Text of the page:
GDPR – Update from event

Our second event of 2018 was held at the newly refurbished NFBP member venue Beaulieu Hotel last Wednesday (24 January). With such an important topic it was no surprise that the breakfast sold out.

Simon Humphreys from South Coast Data Protection Consultants delivered the GDPR presentation which gave delegates important information about the upcoming General Data Protection Regulation. The information is summarised below.The new data protection legislation comes into force on 25 May 2018, less than 4 months away and it will have an impact on how you manage your businesses and handle personal information. It provides greater rights to individuals and stricter requirements on businesses.

You will need to be able to justify how you obtain, hold, communicate and dispose of personal information and be able to provide documentary evidence that you and your staff understand the new law and comply with the requirements.

In addition, there will harsher penalties. The current monetary penalty is £500,000 under the General Data Protection Regulations (GDPR) the penalty will be €20,000,000 which is £17,000,000 on the current exchange rate or 4% of global turnover, whichever is greater.

As a business you should document what personal information you hold, not just information about your clients but also the details you hold about your staff.

  • You need to know where the information come from.
  • Is it still accurate and up to date?
  • Who do you share the information with and do you have appropriate contracts with data protection clauses?
  • Have you considered the privacy notices that you provide?

To ensure that you are ready for the new law, you need comply with the existing legislation otherwise the step up could be considerable.

As a business you should provide privacy notices to individuals when you process their personal information, explaining what you are doing with their data. These notices should be reviewed to ensure they are fit for purpose and accurate. The new legislation makes significant changes and requires you to provide considerably more information to individuals.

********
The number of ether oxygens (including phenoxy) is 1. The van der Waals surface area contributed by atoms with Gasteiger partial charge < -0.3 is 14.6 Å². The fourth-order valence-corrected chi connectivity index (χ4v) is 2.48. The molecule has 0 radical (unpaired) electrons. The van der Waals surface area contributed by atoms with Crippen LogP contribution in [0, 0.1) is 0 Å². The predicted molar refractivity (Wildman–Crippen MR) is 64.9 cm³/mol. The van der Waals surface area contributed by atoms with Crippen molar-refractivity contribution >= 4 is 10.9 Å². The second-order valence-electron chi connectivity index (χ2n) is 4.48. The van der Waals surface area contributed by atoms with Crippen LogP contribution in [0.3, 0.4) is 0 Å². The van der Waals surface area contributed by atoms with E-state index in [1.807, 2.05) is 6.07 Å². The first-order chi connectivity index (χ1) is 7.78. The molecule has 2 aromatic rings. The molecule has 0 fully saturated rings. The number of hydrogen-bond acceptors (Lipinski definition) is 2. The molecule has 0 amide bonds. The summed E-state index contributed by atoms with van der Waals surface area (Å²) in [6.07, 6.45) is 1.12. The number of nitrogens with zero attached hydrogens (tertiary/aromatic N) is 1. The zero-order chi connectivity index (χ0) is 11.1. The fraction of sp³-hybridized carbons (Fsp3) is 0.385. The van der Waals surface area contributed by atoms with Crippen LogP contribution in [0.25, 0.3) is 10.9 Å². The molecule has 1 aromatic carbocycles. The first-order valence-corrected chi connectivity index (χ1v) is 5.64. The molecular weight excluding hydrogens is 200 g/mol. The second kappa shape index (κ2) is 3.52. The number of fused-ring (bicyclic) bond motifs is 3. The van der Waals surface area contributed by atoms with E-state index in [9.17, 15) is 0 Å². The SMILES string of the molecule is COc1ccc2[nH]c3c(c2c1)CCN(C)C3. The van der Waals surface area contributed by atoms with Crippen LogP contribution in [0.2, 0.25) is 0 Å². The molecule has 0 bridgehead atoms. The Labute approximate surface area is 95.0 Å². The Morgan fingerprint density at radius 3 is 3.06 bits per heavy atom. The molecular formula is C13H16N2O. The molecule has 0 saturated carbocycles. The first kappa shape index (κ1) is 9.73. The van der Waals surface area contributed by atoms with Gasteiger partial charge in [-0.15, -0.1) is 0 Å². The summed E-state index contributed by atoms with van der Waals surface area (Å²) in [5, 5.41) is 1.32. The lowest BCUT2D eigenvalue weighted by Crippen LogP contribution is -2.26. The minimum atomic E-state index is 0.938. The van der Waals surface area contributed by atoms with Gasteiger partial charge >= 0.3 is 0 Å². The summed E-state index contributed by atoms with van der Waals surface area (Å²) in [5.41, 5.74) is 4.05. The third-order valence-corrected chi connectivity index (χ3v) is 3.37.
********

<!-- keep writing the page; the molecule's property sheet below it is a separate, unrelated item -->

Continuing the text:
This information includes but is not restricted to:

  • What you are doing with the information
  • Who you are passing it to and why
  • How long are you going to keep the information and the legal basis
  • How you are going to dispose of it

You have obligations under the existing legislation with regard to the rights of individuals. These rights will increase under the new law including a reduced timescale for the provision of information if a Subject Access Request is made. Under GDPR you have 30 days to process any request and you cannot charge a fee.

You need to have a policy so that your staff understand their responsibilities and to ensure you comply with your obligations. You should check your procedures to ensure they cover all the rights individuals have, including how you would delete personal data or provide data electronically and in a commonly used format.

The GDPR requires all businesses to be able to demonstrate they have a legal basis for processing personal information and for them to document it. All processing must be justified. The new legislation puts a greater obligation on you to prove that you have the required legal basis for processing personal information. The requirements in relation to consent are far stronger under the new legislation. You need to review how you are seeking, obtaining and recording consent and whether you need to make any changes. You will need to be able to demonstrate that consent was freely given, by clear, affirmative, action and must be specific, informed and unambiguous.

You should start now to make sure you have the right procedures in place to detect, report and investigate a personal data breach. Under the new law, you will be required to report certain data breaches to the Information Commissioner’s Office within 72 hours. Also, if there is a significant risk of harm you may have to inform the individuals whose data has been subject of the breach directly.

It has always been good practice to adopt a privacy by design approach and to carry out a privacy impact assessment. However, the new law will make this an express legal requirement. You will need to be able to demonstrate that you have considered any risks to the security of personal information in high risk situations or when you are considering introducing new technology. Any new system should be designed to ensure that only the minimum amount of information required is obtained.

How can South Coast Data Protection Consultants help?

We can assist your business by providing:

  • Training
  • Audit/Compliance Reviews
  • Policies and Procedures
  • Consultancy Service

Contact South Coast Data Protection Consultants:
Simon Humphreys
07756 403116


Sandy May
07547 598040

For more information please visit their website


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